Moving the Needle Toward More Equitable Healthcare

Carla Hodge
April 6, 2023
5 min read

Health equity provides everyone the chance to be as healthy as they can be. It allows for a fair and just opportunity for everyone to attain their optimal level of health regardless of their race, ethnicity, disability, sexual orientation, gender identity, socioeconomic status, geography, preferred language, or other factors that prevent them from achieving their best health. Social and economic disadvantage presents obstacles that result in health disparities and avoidable differences in health among population groups. Social determinants of health (SDOH) are conditions in which people live, learn, work, play, and worship that affect their health outcomes.

The federal government is committed to advancing equity and racial justice and supporting underserved communities as directed in Executive Order (EO) 13985 issued by President Biden. The EO recognizes that disparities exist in our laws, public policies, and institutions that deny equal opportunities to individuals and communities including equitable delivery of government benefits.

As the nation’s largest healthcare payer, the Centers for Medicare & Medicaid Services (CMS) plays a major role in eliminating health disparities among people who are disadvantaged or underserved by their programs. To advance their efforts to reduce health disparities, CMS has made health equity the first pillar of their Strategic Plan and is imbedding health equity into their core functions. The CMS Office of Minority Health (OMH) is tasked with leading the advancement and integration of health equity in CMS’s policies, programs, and partnerships. OMH has developed the CMS Framework for Health Equity with five priority areas:

  1. Expand the Collection, Reporting, and Analysis of Standardized Data;
  2. Assess Causes of Disparities Within CMS Programs, and Address Inequities in Policies and Operations to Close Gaps;
  3. Build Capacity of Health Care Organizations and The Workforce to Reduce Health and Health Care Disparities;
  4. Advance Language Access, Health Literacy, and the Provision of Culturally Tailored Services; and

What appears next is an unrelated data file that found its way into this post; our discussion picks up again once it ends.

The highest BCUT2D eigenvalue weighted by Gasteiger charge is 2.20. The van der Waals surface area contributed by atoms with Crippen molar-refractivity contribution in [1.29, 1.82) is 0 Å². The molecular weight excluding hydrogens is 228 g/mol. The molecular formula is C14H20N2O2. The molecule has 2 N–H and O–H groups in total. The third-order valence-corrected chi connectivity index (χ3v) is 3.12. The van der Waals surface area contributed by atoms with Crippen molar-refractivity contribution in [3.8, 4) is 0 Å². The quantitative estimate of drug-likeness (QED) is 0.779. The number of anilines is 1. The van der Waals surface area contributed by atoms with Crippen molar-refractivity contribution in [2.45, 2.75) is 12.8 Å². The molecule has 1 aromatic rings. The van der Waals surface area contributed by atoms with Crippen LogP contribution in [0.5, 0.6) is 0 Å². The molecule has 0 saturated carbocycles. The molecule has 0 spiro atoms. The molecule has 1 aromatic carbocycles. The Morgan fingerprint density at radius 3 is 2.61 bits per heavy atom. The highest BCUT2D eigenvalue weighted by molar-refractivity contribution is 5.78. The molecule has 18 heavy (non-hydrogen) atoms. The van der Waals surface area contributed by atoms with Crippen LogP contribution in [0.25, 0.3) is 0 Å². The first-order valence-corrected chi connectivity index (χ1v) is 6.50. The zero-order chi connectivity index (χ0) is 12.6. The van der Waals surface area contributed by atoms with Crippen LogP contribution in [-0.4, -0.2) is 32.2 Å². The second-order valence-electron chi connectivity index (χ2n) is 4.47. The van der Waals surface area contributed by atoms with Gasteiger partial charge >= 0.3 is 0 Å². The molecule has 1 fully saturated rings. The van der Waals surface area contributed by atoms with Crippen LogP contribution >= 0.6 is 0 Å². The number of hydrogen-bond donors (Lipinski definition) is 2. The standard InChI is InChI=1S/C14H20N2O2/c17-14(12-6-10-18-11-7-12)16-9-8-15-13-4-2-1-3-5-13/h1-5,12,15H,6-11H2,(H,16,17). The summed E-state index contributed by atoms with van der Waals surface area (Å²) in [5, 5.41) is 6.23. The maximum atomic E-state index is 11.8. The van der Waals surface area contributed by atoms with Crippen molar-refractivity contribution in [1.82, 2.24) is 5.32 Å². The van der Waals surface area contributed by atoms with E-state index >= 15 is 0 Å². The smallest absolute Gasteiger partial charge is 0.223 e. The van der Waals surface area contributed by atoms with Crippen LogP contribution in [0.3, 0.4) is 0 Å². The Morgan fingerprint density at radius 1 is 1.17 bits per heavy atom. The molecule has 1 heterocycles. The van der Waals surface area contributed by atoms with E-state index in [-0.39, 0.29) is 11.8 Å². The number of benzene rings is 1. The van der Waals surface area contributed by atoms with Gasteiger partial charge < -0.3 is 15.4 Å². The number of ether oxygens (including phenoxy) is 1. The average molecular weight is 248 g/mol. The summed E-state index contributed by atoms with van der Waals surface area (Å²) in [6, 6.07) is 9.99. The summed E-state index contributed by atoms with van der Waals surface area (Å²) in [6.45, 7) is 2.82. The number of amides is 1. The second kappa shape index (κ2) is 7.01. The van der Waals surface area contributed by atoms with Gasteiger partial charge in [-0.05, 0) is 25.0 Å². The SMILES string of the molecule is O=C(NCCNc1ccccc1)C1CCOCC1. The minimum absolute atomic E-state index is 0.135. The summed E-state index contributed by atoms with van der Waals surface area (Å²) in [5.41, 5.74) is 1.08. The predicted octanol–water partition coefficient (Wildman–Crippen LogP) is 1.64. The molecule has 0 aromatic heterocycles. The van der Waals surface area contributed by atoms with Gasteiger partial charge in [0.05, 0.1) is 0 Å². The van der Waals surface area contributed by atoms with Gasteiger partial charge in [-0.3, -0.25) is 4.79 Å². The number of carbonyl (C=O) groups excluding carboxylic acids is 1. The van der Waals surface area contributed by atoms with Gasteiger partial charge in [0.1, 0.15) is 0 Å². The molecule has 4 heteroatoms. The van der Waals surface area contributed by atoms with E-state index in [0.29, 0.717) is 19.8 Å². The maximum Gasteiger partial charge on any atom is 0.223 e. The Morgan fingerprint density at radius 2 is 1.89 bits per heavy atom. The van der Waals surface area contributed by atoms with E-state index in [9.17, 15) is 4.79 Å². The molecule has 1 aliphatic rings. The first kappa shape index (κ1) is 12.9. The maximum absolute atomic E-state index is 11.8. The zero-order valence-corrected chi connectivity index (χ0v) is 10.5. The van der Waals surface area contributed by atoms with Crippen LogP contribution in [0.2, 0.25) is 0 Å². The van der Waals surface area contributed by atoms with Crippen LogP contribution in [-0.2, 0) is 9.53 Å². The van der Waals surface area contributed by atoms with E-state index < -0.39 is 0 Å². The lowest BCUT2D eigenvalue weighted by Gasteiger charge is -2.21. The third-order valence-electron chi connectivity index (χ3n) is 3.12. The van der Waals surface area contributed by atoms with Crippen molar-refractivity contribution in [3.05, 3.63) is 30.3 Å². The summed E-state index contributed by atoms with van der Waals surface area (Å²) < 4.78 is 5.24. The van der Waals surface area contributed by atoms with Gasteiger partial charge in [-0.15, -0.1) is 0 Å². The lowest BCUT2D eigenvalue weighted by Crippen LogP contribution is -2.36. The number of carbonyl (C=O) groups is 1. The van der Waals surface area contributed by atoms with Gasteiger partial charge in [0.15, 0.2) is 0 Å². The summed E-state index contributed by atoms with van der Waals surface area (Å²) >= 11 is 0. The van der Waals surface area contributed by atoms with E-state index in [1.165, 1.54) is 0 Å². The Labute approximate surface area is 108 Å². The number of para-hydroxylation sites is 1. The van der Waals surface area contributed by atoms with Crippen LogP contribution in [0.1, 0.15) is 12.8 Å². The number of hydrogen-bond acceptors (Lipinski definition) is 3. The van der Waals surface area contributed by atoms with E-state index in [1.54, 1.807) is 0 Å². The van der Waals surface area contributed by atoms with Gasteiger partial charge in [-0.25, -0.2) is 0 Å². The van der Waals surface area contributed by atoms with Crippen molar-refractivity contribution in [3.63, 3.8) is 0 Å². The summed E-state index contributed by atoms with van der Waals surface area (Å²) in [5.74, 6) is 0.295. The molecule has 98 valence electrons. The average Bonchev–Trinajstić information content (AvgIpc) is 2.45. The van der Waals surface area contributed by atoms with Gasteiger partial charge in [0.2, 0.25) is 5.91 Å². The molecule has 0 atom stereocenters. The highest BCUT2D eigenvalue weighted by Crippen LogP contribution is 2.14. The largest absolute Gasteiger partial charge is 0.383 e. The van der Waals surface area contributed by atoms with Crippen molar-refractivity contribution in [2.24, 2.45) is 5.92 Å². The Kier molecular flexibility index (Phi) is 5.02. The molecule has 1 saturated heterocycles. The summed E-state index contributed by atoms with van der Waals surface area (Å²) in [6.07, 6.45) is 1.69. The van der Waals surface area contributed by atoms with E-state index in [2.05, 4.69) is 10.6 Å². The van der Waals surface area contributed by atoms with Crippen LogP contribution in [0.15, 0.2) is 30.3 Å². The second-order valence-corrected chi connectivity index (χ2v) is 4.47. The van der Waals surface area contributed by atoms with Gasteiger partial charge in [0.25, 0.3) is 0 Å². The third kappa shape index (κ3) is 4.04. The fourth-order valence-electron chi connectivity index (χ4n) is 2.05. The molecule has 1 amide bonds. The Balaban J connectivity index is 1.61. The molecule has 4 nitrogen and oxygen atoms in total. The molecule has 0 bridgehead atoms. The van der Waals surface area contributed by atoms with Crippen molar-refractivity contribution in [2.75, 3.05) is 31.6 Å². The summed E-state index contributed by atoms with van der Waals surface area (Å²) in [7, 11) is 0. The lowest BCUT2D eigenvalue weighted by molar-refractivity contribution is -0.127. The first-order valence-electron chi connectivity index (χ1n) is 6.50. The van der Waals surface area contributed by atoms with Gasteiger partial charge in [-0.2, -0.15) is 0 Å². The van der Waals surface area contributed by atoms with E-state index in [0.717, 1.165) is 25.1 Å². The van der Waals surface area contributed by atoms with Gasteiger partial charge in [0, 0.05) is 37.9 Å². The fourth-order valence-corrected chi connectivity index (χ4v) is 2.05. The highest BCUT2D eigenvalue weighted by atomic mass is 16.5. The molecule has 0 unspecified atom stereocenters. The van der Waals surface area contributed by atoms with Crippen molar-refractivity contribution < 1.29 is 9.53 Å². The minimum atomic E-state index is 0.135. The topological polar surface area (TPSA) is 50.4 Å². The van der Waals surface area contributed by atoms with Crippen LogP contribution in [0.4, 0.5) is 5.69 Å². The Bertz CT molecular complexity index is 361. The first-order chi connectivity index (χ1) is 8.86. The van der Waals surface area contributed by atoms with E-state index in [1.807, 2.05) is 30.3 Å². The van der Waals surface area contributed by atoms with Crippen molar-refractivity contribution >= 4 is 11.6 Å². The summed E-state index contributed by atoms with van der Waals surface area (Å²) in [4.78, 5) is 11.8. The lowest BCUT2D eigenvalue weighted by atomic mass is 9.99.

5. Increase All Forms of Accessibility to Health Care Services and Coverage.

Softrams' shares the federal government’s commitment to making the world a better place by building innovative products and providing modern digital services that bridge the gap between technology and usability. We work on the frontlines with federal agencies including CMS to bring tangible results that in turn positively impact millions of Americans. Our work on the Accountable Care Organization Management System (ACO-MS) supports CMS in advancing innovative payment and service delivery models to help move our health care system to one that rewards providers for keeping patients healthy, improving health outcomes, and lowering costs. The ACO-MS supports Priority 3 of the CMS Health Equity Framework to build capacity of healthcare organizations and the workforce to reduce health and health care disparities by reducing administrative burden on ACOs and meeting the expanding needs of the Shared Savings Plan (SSP). The ACO-MS allows ACOs to focus on delivering quality care and bringing the benefits of accountable care to underserved communities. Our work on the ACO-MS assists the Center for Medicine in exploring and testing interventions that transform health care delivery to underserved communities and reduce health disparities.


ACO-MS leverages a modern scalable architecture, including platforms and solutions using an agile delivery and a human-centered design approach to meet the needs of the SSP ACOs, CMS staff and other stakeholders. Our approach to human-centered design allows us to build systems like the ACO-MS that meet the objectives of its users. Because of these improvements and enhanced efficiencies of the system, 92% of eligible ACO's earned quality improvement reward points in 2019 and modeled the greatest improvements in patient safety and care coordination quality domains which in turn, moves the needle toward more equitable healthcare for all Americans.

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